I know a well-intentioned leader who doesn't have dedicated followers. He doesn't understand how to engage employees.
He has the executive title. He has the education, experience, intelligence and strategic abilities to do the job. But he doesn't have a following. What's keeping him afloat is his titular authority, the company's reputation, and leaders at other levels who engage employees more effectively.
While he senses something is missing, this leader hasn't come to the full realization that he isn't really leading. He's managing. As a result, people respond to him because they have to and not because they want to.
What's the difference? It shows in the employee engagement survey as a vague lack of trust, a diminished level of enthusiasm, and a flagging commitment on the part of employees. It shows in the day-to-day metrics related to employee turnover, overall performance, customer satisfaction, safety and quality.
You may think that's an over-reaching stretch, that the leadership style of this one senior executive couldn't possibly impact all these variables. But it does.
People in this company (as well as those who have left this company) talk about the cause-and-effect of this executive's behaviors. They make the links to all these engagement and productivity measures. Further, research bears out what they say. Leaders who behave more frequently in 30 certain ways will increase the levels of employee engagement. The results of improved employee engagement include higher levels of employee retention AND higher levels of employee productivity and discretionary effort that improve customer satisfaction, quality output, and both top line and bottom line revenues. Click here for a webinar that explains this research.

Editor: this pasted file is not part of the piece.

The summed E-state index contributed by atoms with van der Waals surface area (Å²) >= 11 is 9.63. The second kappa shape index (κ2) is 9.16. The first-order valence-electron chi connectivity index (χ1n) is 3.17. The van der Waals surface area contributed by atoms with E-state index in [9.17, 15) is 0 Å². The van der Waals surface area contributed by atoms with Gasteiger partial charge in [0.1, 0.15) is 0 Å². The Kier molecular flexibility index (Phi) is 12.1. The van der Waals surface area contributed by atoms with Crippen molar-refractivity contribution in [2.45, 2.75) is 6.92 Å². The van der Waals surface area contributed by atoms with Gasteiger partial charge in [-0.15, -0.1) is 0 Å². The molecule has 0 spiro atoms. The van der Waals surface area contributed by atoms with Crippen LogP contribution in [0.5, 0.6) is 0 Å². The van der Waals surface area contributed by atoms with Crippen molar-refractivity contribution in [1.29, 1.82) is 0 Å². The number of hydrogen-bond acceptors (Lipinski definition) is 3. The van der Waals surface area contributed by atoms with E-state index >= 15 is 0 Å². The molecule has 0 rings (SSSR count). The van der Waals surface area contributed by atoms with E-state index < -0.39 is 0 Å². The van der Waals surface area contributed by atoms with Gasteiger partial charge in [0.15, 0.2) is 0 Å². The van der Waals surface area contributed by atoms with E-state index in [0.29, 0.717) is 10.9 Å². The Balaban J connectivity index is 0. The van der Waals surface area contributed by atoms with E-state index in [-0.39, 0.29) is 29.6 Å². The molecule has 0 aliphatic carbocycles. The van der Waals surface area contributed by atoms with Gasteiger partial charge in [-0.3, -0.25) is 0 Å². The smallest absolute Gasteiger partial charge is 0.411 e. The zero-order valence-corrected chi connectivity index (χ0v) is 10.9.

For this executive, the missing behavior that keeps him from attracting dedicated followers is this:
He doesn't actively listen to diverse points of view.
He knows he's supposed to listen. He hosts meetings and gathers attendees, inviting them to speak freely. He meets one-on-one with key people. He circulates, and he tells people he has an open door policy. The problem is that he's earned a reputation for "going through the motions" without really, truly listening.
Hearing people is only the starting point. He does that. But he doesn't seem to be processing what he hears, taking it seriously and responding to it in ways that show he values what he's heard. He gets the idea, but doesn't really understand how to engage employees.
The conclusion others draw is that he isn't open. They grow impatient when they make an effort to be heard but then feel shut down when what they've offered is dismissed. They feel marginalized by not being heard. Worse, they feel unsafe when they get pushback or when their input is ignored. They've taken risks to offer candid opinions but get no validation in return.
To demonstrate his openness and let people know he values and genuinely listens to their diverse points of view, here are 5 things this executive needs to do differently:
1. He needs to demonstrate more openly that he doesn't have all the answers.
Because I know him, I can say with assurance that he doesn't have an inflated ego. He'd be the first to say that he doesn't have all the answers. He genuinely wants others to be empowered in their own decision making. He gives people latitude to operate on their own, and he trusts them. Even so, people think he is arrogant and aloof. Why? Because he doesn't fully demonstrate that he values input from others. He's too quick to move on instead of probing new ideas offered. What he accepts from others is overly filtered through what he does know and believe. He responds hastily (which seems to be defensive at times) instead of openly considering what he is hearing.
2. He needs to remember that people on the front line know what's really going on.